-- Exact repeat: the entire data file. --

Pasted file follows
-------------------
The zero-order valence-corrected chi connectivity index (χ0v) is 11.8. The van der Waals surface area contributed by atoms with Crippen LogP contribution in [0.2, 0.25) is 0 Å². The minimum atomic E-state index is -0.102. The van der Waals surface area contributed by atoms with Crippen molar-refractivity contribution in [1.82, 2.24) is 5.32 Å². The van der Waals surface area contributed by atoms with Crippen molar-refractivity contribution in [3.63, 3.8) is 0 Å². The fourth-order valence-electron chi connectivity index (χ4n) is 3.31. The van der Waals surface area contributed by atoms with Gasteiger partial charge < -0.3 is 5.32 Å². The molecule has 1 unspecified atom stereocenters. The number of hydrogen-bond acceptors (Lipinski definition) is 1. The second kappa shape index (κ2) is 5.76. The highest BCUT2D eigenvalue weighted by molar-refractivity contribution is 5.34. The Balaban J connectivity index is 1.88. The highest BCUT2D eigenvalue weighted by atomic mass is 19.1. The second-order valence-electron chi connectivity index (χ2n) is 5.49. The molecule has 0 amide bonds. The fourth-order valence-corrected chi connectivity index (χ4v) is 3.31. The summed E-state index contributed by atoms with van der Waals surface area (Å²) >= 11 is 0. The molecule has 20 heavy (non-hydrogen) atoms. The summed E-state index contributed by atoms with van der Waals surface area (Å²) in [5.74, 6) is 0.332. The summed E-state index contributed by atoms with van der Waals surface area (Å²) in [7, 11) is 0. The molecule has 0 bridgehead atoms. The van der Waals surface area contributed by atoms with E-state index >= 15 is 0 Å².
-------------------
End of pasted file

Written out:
The zero-order valence-corrected chi connectivity index (χ0v) is 11.8. The van der Waals surface area contributed by atoms with Crippen LogP contribution in [0.2, 0.25) is 0 Å². The minimum atomic E-state index is -0.102. The van der Waals surface area contributed by atoms with Crippen molar-refractivity contribution in [1.82, 2.24) is 5.32 Å². The van der Waals surface area contributed by atoms with Crippen molar-refractivity contribution in [3.63, 3.8) is 0 Å². The fourth-order valence-electron chi connectivity index (χ4n) is 3.31. The van der Waals surface area contributed by atoms with Gasteiger partial charge < -0.3 is 5.32 Å². The molecule has 1 unspecified atom stereocenters. The number of hydrogen-bond acceptors (Lipinski definition) is 1. The second kappa shape index (κ2) is 5.76. The highest BCUT2D eigenvalue weighted by molar-refractivity contribution is 5.34. The Balaban J connectivity index is 1.88. The highest BCUT2D eigenvalue weighted by atomic mass is 19.1. The second-order valence-electron chi connectivity index (χ2n) is 5.49. The molecule has 0 amide bonds. The fourth-order valence-corrected chi connectivity index (χ4v) is 3.31. The summed E-state index contributed by atoms with van der Waals surface area (Å²) >= 11 is 0. The molecule has 20 heavy (non-hydrogen) atoms. The summed E-state index contributed by atoms with van der Waals surface area (Å²) in [5.74, 6) is 0.332. The summed E-state index contributed by atoms with van der Waals surface area (Å²) in [7, 11) is 0. The molecule has 0 bridgehead atoms. The van der Waals surface area contributed by atoms with E-state index >= 15 is 0 Å².